The Mother Brain Files Underrated Actors Special: Eric Stoltz

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The Mother Brain Files Underrated Actors Special: Eric Stoltz
By Mother Brain

With the upcoming blu ray release of the Robert Zemeckis’ classic Back to the Future trilogy, various news and bits about the once popular franchise have come to light. In the 25 years since the original film’s release, fans have often imagined what the direction of the franchise could have taken had the film been completed with Eric Stoltz in the role of Marty McFly instead of Michael J. Fox. Could the film have cemented his movie star status as it did for Fox or would he have continued on the path of being a character actor? Perhaps we need to get to know him a little better in this special piece of mine.

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Born in Whitter, CA in 1961, Eric Stoltz  was raised in both American Samoa and Santa Barbara California, where by the age of 14 he was earning money by playing piano for the local musical theater productions. During the 1970s, Stoltz joined a repertory company that did 10 plays at the Edinburgh Festival. In 1979, he attended USC and dropped out in his junior year to pursue film and television roles.

After further acting studies in New York as well as landing television guest spots on The Waltons, Eight is Enough, and Knots Landing, Stoltz made his motion picture debut in 1982’s Fast Times at Ridgemont High where he played one of Sean Penn’s stoner buddies. The role may have been small, but Stoltz made a very important contact with the film’s writer, Cameron Crowe, who would go on to not only direct his own films but also frequently cast Stoltz in key roles. In 1984, his next major film role would be in Crowe’s semi-followup to Fast Times entitled The Wild Life where he played a high school grad who gets his first apartment and chaos ensues. The film was inferior to Fast Times and made little impact with critics and audiences; however, Stoltz had enough film and television work on his resume to be put into the running for a new Steven Spielberg production.

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Director Robert Zemeckis and producer Steven Spielberg’s first choice for Marty in Back to the Future was always Michael J. Fox. But his grueling schedule on NBC’s Family Ties prevented him from initially taking the part (Lead actress Meredith Baxter was pregnant and the producers relied heavily on Fox to carry the show for most of the beginning of the season). Stoltz would beat out C. Thomas Howell for the role and production began in the fall of 1984. But 5 weeks into shooting, Zemeckis and Spielberg found themselves unhappy with his performance. Stoltz had given an admirable performance but could not deliver the energy and humor that Fox would ultimately bring to the role. He moved on while Back to the Future became cinematic history.

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Fortunately, Stoltz would receive the recognition he deserved in Peter Bogdanovich’s 1985 biopic, Mask, where he donned a prosthetic makeup to play Rocky Dennis, a boy with a massive facial skull deformity whose tough but troubled mother, played by Cher, tries to give him as normal of a life as possible. It became an underrated classic that showed the kind of warmth and likability he could have as a character and the performance earned him a Golden Globe nomination. Then there was John Hughes’ 1987 romantic dramedy, Some Kind of Wonderful, which was the premise of Hughes’ earlier hit, Pretty in Pink, with the sexes changed. Stoltz played a blue collar boy yearning for the popular girl in school (ironically played by Back to the Future’s Lea Thompson) while ignoring the feelings of his tomboy friend (Mary Stuart Masterson, another highly underrated actress of the day). While not as memorable as Hughes’ Sixteen Candles or the classic Breakfast Club, Wonderful was always a guilty pleasure on cable. The rest of the 80s mostly consisted of Stoltz playing forgettable roles in films such as the sci-fi flop, Lionheart, and The Fly II.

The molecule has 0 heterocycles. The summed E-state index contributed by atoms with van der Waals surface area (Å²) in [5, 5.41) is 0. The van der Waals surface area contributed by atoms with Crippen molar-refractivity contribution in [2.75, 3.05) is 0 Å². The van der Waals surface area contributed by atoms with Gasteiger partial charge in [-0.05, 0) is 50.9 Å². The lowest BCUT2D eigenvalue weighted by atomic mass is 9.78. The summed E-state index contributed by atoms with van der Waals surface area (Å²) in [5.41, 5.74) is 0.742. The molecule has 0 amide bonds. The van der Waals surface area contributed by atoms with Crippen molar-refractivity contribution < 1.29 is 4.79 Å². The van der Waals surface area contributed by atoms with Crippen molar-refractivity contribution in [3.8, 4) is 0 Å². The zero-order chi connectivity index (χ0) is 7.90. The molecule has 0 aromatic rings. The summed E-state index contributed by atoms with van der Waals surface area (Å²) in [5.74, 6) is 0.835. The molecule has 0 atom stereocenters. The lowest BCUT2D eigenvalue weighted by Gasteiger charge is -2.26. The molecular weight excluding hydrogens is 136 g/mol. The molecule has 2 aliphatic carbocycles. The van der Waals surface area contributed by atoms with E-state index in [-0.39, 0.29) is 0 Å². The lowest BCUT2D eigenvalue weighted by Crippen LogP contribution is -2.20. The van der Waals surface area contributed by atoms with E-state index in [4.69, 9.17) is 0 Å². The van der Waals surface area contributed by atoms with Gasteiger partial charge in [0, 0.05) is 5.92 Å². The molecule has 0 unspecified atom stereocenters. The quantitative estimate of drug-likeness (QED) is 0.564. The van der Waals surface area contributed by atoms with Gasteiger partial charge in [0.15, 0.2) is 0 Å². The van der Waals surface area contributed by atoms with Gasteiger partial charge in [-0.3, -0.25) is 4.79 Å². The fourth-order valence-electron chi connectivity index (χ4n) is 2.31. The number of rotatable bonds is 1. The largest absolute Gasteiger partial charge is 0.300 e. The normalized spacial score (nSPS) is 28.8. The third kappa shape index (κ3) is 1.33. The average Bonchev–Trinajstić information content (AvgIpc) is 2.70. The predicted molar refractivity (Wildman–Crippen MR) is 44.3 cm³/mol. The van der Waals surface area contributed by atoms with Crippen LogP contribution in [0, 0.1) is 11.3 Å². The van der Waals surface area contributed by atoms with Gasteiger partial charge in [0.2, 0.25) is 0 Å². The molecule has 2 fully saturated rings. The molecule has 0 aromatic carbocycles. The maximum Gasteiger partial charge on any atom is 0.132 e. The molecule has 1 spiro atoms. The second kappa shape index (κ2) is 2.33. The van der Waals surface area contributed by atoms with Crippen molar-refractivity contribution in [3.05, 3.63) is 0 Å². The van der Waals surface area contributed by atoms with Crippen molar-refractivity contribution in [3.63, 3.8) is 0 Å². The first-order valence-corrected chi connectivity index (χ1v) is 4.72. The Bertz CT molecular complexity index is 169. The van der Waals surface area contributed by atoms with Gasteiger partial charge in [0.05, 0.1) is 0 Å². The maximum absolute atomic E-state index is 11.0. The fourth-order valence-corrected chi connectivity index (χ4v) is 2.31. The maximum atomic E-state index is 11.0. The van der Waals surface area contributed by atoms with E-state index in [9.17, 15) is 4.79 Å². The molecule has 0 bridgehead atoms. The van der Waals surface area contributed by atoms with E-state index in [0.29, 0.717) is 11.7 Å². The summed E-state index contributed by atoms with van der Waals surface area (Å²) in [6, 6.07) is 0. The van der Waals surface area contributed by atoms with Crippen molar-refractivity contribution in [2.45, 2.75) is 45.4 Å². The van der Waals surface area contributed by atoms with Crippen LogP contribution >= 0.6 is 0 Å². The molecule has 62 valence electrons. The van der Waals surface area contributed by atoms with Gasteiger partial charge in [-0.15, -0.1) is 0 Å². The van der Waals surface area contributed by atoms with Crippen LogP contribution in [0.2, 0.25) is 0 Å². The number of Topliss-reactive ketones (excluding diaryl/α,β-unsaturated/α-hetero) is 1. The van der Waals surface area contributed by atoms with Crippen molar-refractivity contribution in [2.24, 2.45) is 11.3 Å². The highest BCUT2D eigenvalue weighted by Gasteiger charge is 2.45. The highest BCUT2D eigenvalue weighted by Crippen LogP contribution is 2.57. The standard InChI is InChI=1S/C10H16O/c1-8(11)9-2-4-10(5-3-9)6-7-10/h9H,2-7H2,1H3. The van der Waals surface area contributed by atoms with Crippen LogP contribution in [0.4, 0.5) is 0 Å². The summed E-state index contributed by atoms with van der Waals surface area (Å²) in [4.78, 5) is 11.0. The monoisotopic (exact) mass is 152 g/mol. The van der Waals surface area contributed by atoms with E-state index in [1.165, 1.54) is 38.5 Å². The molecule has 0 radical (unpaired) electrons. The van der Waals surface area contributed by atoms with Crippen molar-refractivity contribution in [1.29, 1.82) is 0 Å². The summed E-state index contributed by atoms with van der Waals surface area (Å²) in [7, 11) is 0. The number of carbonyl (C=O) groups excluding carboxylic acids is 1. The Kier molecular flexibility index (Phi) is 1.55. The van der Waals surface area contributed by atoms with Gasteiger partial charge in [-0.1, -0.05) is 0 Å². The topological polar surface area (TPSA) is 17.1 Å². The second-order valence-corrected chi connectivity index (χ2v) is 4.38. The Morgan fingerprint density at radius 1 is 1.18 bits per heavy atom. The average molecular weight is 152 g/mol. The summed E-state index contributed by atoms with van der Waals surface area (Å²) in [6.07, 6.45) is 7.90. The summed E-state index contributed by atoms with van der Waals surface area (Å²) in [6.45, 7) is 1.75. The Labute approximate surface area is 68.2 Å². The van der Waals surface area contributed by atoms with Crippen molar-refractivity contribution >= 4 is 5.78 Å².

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In the 1990s, Stoltz worked consistently as a character actor and jumped all around various films (Memphis Belle, Singles, Naked in New York, Jerry Maguire, Mr. Jealousy), television, and the stage. But no real stand out roles came his way until he found himself caught up in the growing indie scene in films such as Roger Avery’s Killing Zoe and most notably Quentin Tarantino’s Pulp Fiction. The latter, where he plays a heroin dealer, became a universal hit that became considered one of the greatest movies ever made. He would become a favorite for many independent filmmakers to work with and he also took stabs at everything from producing to even production assistant!

The new millennium showed a great deal of versatility in Stoltz’s acting choices: Child molester (2004’s The Butterfly Effect), serial killer (TV’s Grey’s Anatomy), and a ton of love interest parts. Today, Stoltz is one of the stars of the Battlestar Galactica prequel series, Caprica, playing Daniel Gladstone, the creator of the evil Cylons. Fortunately, he still remains active in show business despite having made dozens of forgettable films. He’s an actor always looking to challenge himself in parts that Hollywood refuses to give him and is very content in delivering quality performances than collecting big paychecks (save for The Honeymooners movie adaptation!).

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